More than half of all women work outside the home; many pregnant women work and do well. If you are concerned about whether your job is safe for your pregnancy, discuss your particular situation with your healthcare provider. It may be difficult to know the specific risk of a particular job—the goal is to minimize the risk to you and your baby while still enabling you to work. The average healthy woman should be able to work at most jobs throughout her pregnancy.
You will probably have to slow down if you continue to work. You may also have to take it a little easier; you may not be able to do some of the things you do when you aren't pregnant. You may have to ask for help with some of the tasks you are required to perform.
If possible, rest during your work day. Try to lie down during breaks or on your lunch hour. Even sitting in a quiet place such as in your car can be beneficial. Ten or 15 minutes of rest can make you feel better and restore your energy.
Stretch Your Legs
If you sit at a desk for your job, try to do some leg-stretching/foot exercises several times each hour. Remove your shoes before doing the following exercise: Extend your legs in front, then point your toes and flex your feet. Repeat this four or five times. It helps circulation in your feet and may prevent some swelling in your legs.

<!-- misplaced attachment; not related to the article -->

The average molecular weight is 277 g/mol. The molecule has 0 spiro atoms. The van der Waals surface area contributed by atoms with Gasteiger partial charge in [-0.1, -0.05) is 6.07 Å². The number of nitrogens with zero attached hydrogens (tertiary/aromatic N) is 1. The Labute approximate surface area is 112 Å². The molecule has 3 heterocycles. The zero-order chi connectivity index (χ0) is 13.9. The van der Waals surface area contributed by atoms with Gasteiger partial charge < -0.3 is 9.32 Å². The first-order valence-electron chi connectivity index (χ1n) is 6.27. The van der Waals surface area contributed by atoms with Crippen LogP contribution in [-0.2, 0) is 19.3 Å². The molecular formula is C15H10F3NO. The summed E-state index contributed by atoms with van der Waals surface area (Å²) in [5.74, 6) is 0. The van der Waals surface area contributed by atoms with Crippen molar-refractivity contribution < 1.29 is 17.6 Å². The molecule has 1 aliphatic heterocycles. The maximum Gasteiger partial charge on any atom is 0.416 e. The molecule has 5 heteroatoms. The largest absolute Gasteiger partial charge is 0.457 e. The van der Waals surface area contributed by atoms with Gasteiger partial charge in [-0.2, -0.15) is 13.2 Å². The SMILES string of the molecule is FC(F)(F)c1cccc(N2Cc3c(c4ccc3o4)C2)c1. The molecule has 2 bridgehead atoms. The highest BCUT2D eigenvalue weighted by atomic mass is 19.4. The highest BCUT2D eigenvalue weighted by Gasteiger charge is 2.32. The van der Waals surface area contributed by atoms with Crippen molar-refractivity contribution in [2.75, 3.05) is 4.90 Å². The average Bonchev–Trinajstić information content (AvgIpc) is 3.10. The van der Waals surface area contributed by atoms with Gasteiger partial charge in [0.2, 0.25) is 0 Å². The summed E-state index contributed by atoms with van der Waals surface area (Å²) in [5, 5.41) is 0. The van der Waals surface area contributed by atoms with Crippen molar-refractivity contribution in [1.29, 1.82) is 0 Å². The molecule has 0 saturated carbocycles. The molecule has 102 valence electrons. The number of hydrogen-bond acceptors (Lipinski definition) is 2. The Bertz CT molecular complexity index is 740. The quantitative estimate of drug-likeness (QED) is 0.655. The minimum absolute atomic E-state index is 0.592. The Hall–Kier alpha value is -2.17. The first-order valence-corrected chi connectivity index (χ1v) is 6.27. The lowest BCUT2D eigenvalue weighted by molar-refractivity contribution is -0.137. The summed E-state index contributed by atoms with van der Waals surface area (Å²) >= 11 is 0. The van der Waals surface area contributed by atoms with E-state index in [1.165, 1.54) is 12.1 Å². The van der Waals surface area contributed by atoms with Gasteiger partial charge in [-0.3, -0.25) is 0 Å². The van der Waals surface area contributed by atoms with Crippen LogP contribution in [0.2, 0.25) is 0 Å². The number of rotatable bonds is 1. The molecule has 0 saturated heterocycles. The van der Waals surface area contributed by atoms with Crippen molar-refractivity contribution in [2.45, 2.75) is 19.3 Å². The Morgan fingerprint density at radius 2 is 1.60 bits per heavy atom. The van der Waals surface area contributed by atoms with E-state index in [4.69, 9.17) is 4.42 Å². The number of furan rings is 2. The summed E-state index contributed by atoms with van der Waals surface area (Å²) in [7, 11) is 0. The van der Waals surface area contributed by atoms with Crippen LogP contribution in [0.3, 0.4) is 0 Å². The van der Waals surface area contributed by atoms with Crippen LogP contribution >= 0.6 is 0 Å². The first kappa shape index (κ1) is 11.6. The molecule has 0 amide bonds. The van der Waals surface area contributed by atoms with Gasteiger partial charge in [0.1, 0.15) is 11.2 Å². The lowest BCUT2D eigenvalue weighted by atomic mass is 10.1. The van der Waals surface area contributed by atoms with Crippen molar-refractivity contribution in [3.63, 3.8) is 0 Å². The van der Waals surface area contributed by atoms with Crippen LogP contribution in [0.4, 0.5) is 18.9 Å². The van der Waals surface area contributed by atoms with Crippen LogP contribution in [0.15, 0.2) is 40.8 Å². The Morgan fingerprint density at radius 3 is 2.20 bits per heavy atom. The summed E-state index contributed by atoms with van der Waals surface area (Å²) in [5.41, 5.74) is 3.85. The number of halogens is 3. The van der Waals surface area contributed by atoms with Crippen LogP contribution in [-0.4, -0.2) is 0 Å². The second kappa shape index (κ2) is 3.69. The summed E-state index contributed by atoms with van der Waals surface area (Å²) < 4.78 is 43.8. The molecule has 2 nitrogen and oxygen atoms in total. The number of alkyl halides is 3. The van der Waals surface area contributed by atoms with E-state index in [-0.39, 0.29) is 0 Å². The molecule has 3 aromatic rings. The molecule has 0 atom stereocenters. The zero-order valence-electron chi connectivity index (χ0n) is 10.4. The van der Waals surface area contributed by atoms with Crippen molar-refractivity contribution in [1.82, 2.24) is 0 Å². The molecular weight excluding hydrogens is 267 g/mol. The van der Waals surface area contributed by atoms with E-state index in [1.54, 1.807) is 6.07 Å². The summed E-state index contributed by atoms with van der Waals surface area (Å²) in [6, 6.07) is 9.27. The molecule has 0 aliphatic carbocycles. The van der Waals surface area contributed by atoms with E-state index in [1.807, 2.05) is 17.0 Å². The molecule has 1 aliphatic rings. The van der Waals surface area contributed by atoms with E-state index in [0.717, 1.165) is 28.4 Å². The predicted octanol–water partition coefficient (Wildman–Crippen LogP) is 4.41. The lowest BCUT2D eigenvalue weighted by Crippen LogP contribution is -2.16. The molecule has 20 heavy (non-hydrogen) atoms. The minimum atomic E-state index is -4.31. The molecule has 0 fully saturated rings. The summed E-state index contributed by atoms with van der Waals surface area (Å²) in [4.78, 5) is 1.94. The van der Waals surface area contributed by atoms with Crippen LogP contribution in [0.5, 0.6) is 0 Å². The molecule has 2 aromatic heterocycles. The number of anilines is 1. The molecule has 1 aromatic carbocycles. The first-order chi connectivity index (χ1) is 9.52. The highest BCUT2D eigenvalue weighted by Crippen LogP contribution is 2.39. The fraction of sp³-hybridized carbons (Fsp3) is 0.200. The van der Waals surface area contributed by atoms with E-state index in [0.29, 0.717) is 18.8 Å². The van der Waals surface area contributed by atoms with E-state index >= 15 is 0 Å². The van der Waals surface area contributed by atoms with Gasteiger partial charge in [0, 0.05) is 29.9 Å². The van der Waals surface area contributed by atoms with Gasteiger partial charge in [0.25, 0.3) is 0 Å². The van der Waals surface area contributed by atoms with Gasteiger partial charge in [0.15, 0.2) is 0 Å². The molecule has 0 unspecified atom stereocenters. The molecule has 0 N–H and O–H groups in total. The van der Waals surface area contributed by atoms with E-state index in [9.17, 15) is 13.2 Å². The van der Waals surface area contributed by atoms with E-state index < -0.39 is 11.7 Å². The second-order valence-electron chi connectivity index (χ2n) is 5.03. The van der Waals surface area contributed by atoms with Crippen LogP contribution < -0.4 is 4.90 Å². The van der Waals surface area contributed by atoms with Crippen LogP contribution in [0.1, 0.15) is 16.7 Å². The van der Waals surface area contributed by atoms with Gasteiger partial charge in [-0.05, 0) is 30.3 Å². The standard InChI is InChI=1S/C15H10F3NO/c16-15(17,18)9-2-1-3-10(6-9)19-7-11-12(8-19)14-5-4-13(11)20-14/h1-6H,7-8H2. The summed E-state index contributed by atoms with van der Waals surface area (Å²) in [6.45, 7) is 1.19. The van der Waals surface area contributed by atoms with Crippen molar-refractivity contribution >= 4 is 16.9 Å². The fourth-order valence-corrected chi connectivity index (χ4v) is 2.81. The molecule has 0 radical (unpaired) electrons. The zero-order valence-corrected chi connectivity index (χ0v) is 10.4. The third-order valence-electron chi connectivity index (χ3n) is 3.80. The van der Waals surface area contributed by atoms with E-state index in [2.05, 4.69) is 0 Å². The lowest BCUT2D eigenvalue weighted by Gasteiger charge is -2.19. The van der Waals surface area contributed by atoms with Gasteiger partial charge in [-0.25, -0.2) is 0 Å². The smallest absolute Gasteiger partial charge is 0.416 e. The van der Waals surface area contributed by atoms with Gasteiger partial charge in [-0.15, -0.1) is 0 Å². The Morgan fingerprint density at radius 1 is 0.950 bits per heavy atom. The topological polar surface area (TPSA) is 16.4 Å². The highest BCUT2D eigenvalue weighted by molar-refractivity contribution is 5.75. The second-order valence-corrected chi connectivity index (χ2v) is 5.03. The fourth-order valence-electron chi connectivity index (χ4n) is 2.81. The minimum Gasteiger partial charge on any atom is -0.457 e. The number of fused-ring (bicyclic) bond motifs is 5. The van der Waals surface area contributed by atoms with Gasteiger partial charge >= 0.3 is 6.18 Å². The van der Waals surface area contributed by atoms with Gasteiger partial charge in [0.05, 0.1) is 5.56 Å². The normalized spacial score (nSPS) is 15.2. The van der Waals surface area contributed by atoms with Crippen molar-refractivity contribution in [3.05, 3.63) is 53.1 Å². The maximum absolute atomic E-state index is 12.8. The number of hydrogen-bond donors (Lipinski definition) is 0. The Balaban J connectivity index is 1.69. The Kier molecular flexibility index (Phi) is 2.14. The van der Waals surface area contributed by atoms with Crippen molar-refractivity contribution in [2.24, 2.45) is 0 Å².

Benefit of Maternity Stockings
Whether you sit or stand at work, maternity stockings provide support for your legs. They can be helpful even if you don't work. Maternity stockings may be preferable to regular support stockings because they don't constrict your waist or abdomen. If you are concerned, discuss it with your healthcare provider. Maternity stockings are available at medical supply stores where you can be measured and fitted. A prescription may be necessary for your insurance to cover this cost.
Elevated hormones and the stress of being pregnant can trigger mood swings in you. You may also find you're more tired; it's normal. Take a break if any situation becomes more than you can bear.
Studies show that women who stand all day have smaller babies. If you stand all day, you may have problems at the end of your pregnancy with your feet and ankles swelling. You may have to modify your work, lie down a couple of times during the day or work fewer hours.
If you have an active job—for example, working in a warehouse—avoid activities that involve climbing and balance, especially during the third trimester. Talk with your supervisor about eliminating these activities for now.
Some women worry about the effect working at a computer terminal might have on their baby. To date, there is no evidence that working at a computer terminal can harm a growing baby. However, if you work at a computer terminal, be aware of how long you sit and the way you sit.
Get up and move around regularly to stimulate your circulation— about once every 15 minutes. Take short walks frequently. Sit in a chair that offers good support for your back and legs. Don't slouch or cross your legs while sitting.
According to Maureen Paul, M. D., M. P. H., director of the Occupational Reproductive Hazards Center at the University of Massachusetts, some substances can harm a developing fetus.
You or your partner could bring home substances you are exposed to at work. This poses a potential danger. Substances may be brought into your home on your work clothes or the work clothes of someone else in your family. If you think you may be exposed to hazardous substances, be sure to discuss it with your physician.